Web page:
On August 4, 2016 the IRS proposed regulations that, if adopted, will result in some sweeping changes. These changes will effectively eliminate the valuation discount techniques that are routinely used by estate planning attorneys to reduce estate tax exposure. The current timetable is for this regulation to become final as early as January 1, 2017. Additionally, if Hilary Clinton is elected, she has promised to reduce the estate tax exemption to $3.5 Million (currently $5.45 Million). This is not political statement or prediction.
As Martin H. Fischer once said, “A conclusion is the place where you got tired thinking.” Well I think we all should conclude that trying to place bets before or after the election is not the greatest for our portfolios. Given the examples above, we are not willing to make investment decisions on speculation. Remember, not only do you need to correctly forecast the outcome of the vote, you have to correctly react to how the market will react. Markets will incorporate the news instantaneously and our belief is that the best protections is to have you well diversified across and within asset classes.
We won’t promise you soda in the drinking fountain or no school of Friday, but we will do our best to keep your portfolio balanced and you well informed.
* Past performance is not a guarantee of future results. Indices are not available for direct investment. Index performance does not reflect the expenses associated with the management of an actual portfolio. Market segment (index representation) as follows: US Stock Market (Russell 3000 Index), International Developed Stocks (MSCI World ex USA Index [net div.]), Emerging Markets (MSCI Emerging Markets Index [net div.]), Global Real Estate (S&P Global REIT Index), US Bond Market (Barclays US Aggregate Bond Index), and Global Bond ex US Market (Citigroup WGBI ex USA 1−30 Years [Hedged to USD]). The S&P data are provided by Standard & Poor’s Index Services Group. Frank Russell Company is the source and owner of the trademarks, service marks, and copyrights related to the Russell Indexes. MSCI data © MSCI 2016, all rights reserved. Barclays data provided by Barclays Bank PLC. Citigroup bond indices © 2016 by Citigroup.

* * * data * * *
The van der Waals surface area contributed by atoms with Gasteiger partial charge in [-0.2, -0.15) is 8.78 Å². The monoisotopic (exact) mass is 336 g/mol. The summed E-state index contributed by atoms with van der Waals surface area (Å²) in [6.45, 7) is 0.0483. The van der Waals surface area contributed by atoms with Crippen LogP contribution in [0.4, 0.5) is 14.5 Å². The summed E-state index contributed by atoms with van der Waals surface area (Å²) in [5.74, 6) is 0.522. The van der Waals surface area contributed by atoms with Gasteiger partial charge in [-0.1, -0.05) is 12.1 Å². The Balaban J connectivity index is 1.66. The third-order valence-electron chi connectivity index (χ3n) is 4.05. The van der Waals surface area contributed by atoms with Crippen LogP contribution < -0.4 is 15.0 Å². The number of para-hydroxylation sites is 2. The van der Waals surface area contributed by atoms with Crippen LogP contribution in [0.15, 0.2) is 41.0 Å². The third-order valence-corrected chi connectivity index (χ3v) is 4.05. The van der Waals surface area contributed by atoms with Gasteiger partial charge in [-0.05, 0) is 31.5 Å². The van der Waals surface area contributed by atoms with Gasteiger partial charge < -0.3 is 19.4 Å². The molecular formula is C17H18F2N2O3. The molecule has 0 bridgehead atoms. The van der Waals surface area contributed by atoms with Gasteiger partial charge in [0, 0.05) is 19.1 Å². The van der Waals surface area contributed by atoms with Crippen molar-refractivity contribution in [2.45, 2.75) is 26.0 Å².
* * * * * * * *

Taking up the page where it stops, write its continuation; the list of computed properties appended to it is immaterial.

The S&P 500 Index is a free-float market capitalization weighted index of 500 of the largest US companies. This index is calculated on a total return basis with dividends reinvested and is not available for direct investment. Charts from Dimensional Fund Advisors. Inflation is typically defined as the change in the non-seasonally adjusted, all-items Consumer Price Index (CPI) for all urban consumers. CPI data are available from the US Bureau of Labor Statistics. Stock is the capital raised by a corporation through the issue of shares entitling holders to an ownership interest of the corporation. Treasury securities are negotiable debt issued by the United States Department of the Treasury. They are backed by the government’s full faith and credit and are exempt from state and local taxes. The indices are not available for direct investment; therefore, their performance does not reflect the expenses associated with the management of an actual portfolio. Past performance is no guarantee of future results, and there is always the risk that an investor may lose money. Diversification neither assures a profit nor guarantees against loss in a declining market. The information contained herein is based on internal research derived from various sources and does not purport to be statements of all material facts relating to the securities mentioned. The information contained herein, while not guaranteed as to the accuracy or completeness, has been obtained from sources we believe to be reliable. Opinions expressed herein are subject to change without notice.